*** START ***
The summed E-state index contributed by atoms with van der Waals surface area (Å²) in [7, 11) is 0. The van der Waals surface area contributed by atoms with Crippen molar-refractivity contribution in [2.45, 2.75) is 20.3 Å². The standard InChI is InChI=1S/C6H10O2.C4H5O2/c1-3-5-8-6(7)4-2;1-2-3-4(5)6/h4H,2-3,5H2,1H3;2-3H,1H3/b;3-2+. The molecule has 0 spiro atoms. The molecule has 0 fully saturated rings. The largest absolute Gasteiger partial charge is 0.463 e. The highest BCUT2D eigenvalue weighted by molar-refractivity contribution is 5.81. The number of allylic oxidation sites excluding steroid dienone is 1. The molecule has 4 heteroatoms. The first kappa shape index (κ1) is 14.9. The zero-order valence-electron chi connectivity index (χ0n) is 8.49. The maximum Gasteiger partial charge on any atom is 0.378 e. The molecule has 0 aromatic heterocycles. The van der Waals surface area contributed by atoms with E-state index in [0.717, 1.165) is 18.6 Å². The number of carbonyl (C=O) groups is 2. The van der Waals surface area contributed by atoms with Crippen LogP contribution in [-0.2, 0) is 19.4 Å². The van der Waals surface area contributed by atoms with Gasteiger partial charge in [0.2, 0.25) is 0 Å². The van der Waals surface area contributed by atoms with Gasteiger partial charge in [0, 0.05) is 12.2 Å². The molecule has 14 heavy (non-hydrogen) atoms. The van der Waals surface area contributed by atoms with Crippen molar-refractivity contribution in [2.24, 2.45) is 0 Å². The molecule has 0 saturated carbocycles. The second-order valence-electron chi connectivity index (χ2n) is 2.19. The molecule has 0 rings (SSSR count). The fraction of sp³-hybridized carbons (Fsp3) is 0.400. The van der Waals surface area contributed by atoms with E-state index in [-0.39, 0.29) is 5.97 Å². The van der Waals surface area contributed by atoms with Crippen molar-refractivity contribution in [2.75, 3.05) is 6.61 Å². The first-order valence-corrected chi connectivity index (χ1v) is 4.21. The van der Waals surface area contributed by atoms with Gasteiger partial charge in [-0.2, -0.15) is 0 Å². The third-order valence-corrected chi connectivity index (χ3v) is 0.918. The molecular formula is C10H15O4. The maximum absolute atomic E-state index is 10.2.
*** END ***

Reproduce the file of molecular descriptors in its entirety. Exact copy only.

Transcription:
The summed E-state index contributed by atoms with van der Waals surface area (Å²) in [7, 11) is 0. The van der Waals surface area contributed by atoms with Crippen molar-refractivity contribution in [2.45, 2.75) is 20.3 Å². The standard InChI is InChI=1S/C6H10O2.C4H5O2/c1-3-5-8-6(7)4-2;1-2-3-4(5)6/h4H,2-3,5H2,1H3;2-3H,1H3/b;3-2+. The molecule has 0 spiro atoms. The molecule has 0 fully saturated rings. The largest absolute Gasteiger partial charge is 0.463 e. The highest BCUT2D eigenvalue weighted by molar-refractivity contribution is 5.81. The number of allylic oxidation sites excluding steroid dienone is 1. The molecule has 4 heteroatoms. The first kappa shape index (κ1) is 14.9. The zero-order valence-electron chi connectivity index (χ0n) is 8.49. The maximum Gasteiger partial charge on any atom is 0.378 e. The molecule has 0 aromatic heterocycles. The van der Waals surface area contributed by atoms with E-state index in [0.717, 1.165) is 18.6 Å². The number of carbonyl (C=O) groups is 2. The van der Waals surface area contributed by atoms with Crippen LogP contribution in [-0.2, 0) is 19.4 Å². The van der Waals surface area contributed by atoms with Gasteiger partial charge in [0.2, 0.25) is 0 Å². The van der Waals surface area contributed by atoms with Gasteiger partial charge in [0, 0.05) is 12.2 Å². The molecule has 14 heavy (non-hydrogen) atoms. The van der Waals surface area contributed by atoms with Crippen molar-refractivity contribution in [2.24, 2.45) is 0 Å². The molecule has 0 saturated carbocycles. The second-order valence-electron chi connectivity index (χ2n) is 2.19. The molecule has 0 rings (SSSR count). The fraction of sp³-hybridized carbons (Fsp3) is 0.400. The van der Waals surface area contributed by atoms with E-state index in [-0.39, 0.29) is 5.97 Å². The van der Waals surface area contributed by atoms with Crippen molar-refractivity contribution in [2.75, 3.05) is 6.61 Å². The first-order valence-corrected chi connectivity index (χ1v) is 4.21. The van der Waals surface area contributed by atoms with Gasteiger partial charge in [-0.2, -0.15) is 0 Å². The third-order valence-corrected chi connectivity index (χ3v) is 0.918. The molecular formula is C10H15O4. The maximum absolute atomic E-state index is 10.2.